Don't trade stocks based on headlines

Always do your homework before buying or selling shares -- especially during earnings season, when the news tells only part of the story.

By Jim Cramer Oct 15, 2010 8:37AM

jim cramerBy Jim Cramer, TheStreet

 

Why do I emphasize endlessly that you can't trade off the headlines in earnings, that you can't make snap judgments?

 

Because of Pepsi (PEP).

 

Not that long ago, with its stock trading at $68, the company reported a strong quarter and then told people that it was doing so well in the emerging markets that it had to spend more money to take advantage of the opportunity. I liked the call because I love to hear a CEO, in this case Indra Nooyi, talk about spending -- not cutting back but spending because there is accelerated growth to be had.

 

With so many companies preserving cash or firing employees because there aren't opportunities worth exploiting, the Pepsi news was a breath of fresh air.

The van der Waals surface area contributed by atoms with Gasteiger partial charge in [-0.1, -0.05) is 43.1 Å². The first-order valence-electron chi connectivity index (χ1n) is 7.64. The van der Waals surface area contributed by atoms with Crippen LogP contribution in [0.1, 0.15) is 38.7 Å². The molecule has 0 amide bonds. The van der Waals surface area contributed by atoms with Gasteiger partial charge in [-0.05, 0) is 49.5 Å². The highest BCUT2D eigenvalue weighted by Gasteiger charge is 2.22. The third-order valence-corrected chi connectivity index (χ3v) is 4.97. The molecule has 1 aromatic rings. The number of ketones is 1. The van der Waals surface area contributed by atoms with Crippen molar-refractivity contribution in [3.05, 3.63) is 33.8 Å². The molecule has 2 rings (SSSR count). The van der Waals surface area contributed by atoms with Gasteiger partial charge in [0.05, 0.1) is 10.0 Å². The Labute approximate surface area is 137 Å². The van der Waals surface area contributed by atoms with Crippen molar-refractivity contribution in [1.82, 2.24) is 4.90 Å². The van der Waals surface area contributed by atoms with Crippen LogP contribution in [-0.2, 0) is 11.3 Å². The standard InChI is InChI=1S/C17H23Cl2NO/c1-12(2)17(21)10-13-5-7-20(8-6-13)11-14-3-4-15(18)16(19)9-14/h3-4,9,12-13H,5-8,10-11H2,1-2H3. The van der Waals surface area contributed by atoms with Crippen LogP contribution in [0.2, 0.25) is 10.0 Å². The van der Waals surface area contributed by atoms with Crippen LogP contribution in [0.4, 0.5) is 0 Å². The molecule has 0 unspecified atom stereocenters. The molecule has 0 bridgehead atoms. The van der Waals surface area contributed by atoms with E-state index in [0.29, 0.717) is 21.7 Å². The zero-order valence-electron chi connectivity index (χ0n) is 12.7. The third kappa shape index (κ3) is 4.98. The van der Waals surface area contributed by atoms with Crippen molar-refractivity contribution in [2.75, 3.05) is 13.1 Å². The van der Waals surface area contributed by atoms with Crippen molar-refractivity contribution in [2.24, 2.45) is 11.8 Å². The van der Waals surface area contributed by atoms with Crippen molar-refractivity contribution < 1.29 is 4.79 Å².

But what was the fallout? The stories almost unanimously were about Pepsi cutting guidance! Did anyone listen to the call that gave you that takeaway? Did anyone understand the positive, not the negative, of it?

 

Not in the journalism business.

 

Subsequently, the stock plummeted to $65.

 

Now the stock is fighting back at $66.64, as it seems to be dawning on people that the guidance was never cut; the company guided to higher expenses deliberately spent to gain share and exploit markets.

 

Pepsi wasn't penalized for taking advantage of an opportunity and telling you it costs money to do so. It was penalized because people read the headlines and presumed that demand must be bad and expenses were up.

 

That's why earnings season is so hard. That's why I say do the work, listen to the calls, read the research and ONLY THEN take action.

 

At the time of publication, Cramer had no positions in the stocks mentioned.

 

Jim Cramer is co-founder and chairman of TheStreet. He contributes daily market commentary for TheStreet's sites and serves as an adviser to the company's CEO.

 

Click here to follow Cramer's trades for his Charitable Trust.

 

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